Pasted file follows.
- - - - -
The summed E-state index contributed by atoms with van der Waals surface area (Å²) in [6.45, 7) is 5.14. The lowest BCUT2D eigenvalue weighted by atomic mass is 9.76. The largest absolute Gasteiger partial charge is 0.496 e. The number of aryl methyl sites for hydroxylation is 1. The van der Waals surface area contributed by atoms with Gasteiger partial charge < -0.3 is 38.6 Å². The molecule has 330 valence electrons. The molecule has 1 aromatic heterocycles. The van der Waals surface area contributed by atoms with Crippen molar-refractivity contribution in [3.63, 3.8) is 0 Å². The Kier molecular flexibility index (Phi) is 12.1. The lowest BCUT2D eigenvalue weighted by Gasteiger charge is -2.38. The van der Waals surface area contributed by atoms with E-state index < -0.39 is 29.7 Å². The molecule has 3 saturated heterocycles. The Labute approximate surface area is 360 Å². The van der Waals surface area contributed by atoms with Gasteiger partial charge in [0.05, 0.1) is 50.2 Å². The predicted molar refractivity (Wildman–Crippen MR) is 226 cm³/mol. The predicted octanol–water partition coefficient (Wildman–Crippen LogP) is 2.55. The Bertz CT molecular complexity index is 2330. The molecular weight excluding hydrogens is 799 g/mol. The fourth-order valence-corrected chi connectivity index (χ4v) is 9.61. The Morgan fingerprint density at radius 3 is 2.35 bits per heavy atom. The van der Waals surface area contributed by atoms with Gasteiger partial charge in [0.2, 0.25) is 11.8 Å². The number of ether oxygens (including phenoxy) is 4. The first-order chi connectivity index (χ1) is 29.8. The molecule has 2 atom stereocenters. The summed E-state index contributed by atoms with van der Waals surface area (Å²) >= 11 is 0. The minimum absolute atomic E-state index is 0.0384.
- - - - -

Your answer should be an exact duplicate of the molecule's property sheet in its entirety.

The summed E-state index contributed by atoms with van der Waals surface area (Å²) in [6.45, 7) is 5.14. The lowest BCUT2D eigenvalue weighted by atomic mass is 9.76. The largest absolute Gasteiger partial charge is 0.496 e. The number of aryl methyl sites for hydroxylation is 1. The van der Waals surface area contributed by atoms with Gasteiger partial charge < -0.3 is 38.6 Å². The molecule has 330 valence electrons. The molecule has 1 aromatic heterocycles. The van der Waals surface area contributed by atoms with Crippen molar-refractivity contribution in [3.63, 3.8) is 0 Å². The Kier molecular flexibility index (Phi) is 12.1. The lowest BCUT2D eigenvalue weighted by Gasteiger charge is -2.38. The van der Waals surface area contributed by atoms with E-state index < -0.39 is 29.7 Å². The molecule has 3 saturated heterocycles. The Labute approximate surface area is 360 Å². The van der Waals surface area contributed by atoms with Gasteiger partial charge in [0.05, 0.1) is 50.2 Å². The predicted molar refractivity (Wildman–Crippen MR) is 226 cm³/mol. The predicted octanol–water partition coefficient (Wildman–Crippen LogP) is 2.55. The Bertz CT molecular complexity index is 2330. The molecular weight excluding hydrogens is 799 g/mol. The fourth-order valence-corrected chi connectivity index (χ4v) is 9.61. The Morgan fingerprint density at radius 3 is 2.35 bits per heavy atom. The van der Waals surface area contributed by atoms with Gasteiger partial charge in [0.2, 0.25) is 11.8 Å². The number of ether oxygens (including phenoxy) is 4. The first-order chi connectivity index (χ1) is 29.8. The molecule has 2 atom stereocenters. The summed E-state index contributed by atoms with van der Waals surface area (Å²) >= 11 is 0. The minimum absolute atomic E-state index is 0.0384.